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Homelessness Scoping Paper Gets The Go Ahead


23 March 2012

Homelessness Scoping Paper Gets The Go Ahead

At yesterday’s Strategy and Policy Committee meeting, Councillors unanimously voted to proceed with a new approach to reduce homelessness in the Capital.

The plan is for Wellington City Council to take the lead on a multi-agency approach to help homeless people, or people threatened with homelessness, quicker.

The Council’s Social Portfolio Leader, Councillor Stephanie Cook, says this scoping paper will build upon the City Council’s groundbreaking Homelessness Strategy of 2004.

“Eight years have now passed and much has changed in that time,” says Cr Cook. “The number of homeless people in Wellington has increased, and we need to look at the gaps in services that may have contributed to this – likely a combination of a challenging economic climate and the withdrawal of central government support from a number of activities.”

The idea is to have a ‘lock-in’ – getting relevant NGOs and Government departments into a room – to come up with an action plan. This will ideally involve organisations such as the Department of Corrections, Capital and Coast District Health Board, Housing New Zealand, the Night Shelter, Te Aro Health, and the Downtown Community Ministry.

Councillor Cook says many agencies are already working well together.

“We know that the Downtown Community Ministry has a working relationship with Te Aro Health and the Night Shelter, for example. But we need to come to an agreement among organisations as to who will do what, and to look at systemic problems. We’ve got differing philosophies in the sector, as well as gaps and overlaps in services. Working with practitioners will help us to better meet the needs of homeless people.”



Mayor Wade-Brown commended the scoping paper.

“This will be a significant step in contributing to our Towards 2040 strategy – a major part of which is being a people-centred city.”

The aims of the new strategy will include a citywide approach; gathering more reliable data; closing the entry points to homelessness – for example by working with people struggling to pay their rent and working with them so they don’t lose their home; breaking down funding silos; information-sharing between organisations; appropriate training for staff; investigating the feasibility of a central service for all affordable accommodation options in Wellington City.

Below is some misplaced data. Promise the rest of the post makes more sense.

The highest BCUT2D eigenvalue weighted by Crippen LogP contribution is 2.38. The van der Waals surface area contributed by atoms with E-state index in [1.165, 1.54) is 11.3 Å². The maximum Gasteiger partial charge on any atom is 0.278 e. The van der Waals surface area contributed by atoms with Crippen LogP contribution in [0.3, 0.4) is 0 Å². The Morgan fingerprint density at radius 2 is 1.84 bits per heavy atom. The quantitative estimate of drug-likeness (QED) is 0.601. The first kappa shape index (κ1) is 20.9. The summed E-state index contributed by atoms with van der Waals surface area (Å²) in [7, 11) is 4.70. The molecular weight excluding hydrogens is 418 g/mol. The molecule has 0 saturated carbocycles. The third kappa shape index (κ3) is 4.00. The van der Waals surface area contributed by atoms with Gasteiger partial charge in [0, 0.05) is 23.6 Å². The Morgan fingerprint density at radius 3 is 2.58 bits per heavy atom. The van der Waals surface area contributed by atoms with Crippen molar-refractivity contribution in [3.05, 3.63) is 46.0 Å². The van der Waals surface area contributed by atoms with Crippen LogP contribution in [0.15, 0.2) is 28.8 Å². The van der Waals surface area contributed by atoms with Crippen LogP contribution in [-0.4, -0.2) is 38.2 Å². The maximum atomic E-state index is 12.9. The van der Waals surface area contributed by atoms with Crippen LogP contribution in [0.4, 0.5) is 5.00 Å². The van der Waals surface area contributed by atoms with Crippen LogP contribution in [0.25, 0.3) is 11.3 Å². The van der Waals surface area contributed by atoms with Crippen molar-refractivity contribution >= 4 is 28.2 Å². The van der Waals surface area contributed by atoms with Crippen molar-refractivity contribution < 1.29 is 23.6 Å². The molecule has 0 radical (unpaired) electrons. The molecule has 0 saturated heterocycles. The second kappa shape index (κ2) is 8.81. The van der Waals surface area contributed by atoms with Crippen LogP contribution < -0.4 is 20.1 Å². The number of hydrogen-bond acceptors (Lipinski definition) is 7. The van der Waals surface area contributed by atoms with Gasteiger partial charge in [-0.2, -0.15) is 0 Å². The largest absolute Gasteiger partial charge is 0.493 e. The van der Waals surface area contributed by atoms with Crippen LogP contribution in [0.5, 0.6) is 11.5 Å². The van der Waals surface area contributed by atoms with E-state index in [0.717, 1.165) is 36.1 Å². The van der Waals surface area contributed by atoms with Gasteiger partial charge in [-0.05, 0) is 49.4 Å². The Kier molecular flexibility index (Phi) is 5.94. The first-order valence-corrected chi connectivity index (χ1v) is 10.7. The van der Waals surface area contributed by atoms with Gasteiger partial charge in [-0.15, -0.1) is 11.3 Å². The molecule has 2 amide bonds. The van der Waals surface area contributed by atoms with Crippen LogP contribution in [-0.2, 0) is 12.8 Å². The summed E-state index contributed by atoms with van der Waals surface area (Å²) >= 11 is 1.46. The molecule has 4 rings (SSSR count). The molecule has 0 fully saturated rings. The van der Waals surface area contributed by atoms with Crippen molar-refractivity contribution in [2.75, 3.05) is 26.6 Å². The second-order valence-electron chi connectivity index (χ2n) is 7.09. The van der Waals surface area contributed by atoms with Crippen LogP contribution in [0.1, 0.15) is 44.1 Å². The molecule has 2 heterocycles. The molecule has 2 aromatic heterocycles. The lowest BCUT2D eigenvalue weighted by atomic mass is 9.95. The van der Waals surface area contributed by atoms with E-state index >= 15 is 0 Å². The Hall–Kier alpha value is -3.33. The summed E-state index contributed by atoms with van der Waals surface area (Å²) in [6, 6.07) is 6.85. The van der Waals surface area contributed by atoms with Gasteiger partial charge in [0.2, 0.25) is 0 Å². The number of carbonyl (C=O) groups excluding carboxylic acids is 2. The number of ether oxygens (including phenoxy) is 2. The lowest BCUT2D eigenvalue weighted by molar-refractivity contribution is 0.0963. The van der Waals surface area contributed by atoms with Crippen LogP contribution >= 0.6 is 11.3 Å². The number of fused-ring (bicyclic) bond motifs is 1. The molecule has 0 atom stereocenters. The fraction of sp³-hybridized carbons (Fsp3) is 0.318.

Once an agreement has taken place, a draft homelessness policy will be brought back to the Council’s Strategy and Policy Committee.

Councillor Cook looks forward to the seeing what the ‘lock-in’ will come up with.


“This is essential work. We’re aware that you can never fully ‘end’ homelessness – new people find themselves in this situation all the time. What we want to do, however, is have systems in place to help them out immediately, and hopefully into some accommodation that meets their needs.”

Homelessness is officially defined as a living situation where a person cannot acquire safe and secure housing, is without shelter, in temporary accommodation, sharing accommodation with a household, or living in substandard housing.

The Council estimates there are 200 homeless people in Wellington City – including rough sleepers. This compares with 160 a year ago.

For more information please contact:
Barbara Burke, Council Communications, phone 803 8527 or 021 227 8527.


ENDS

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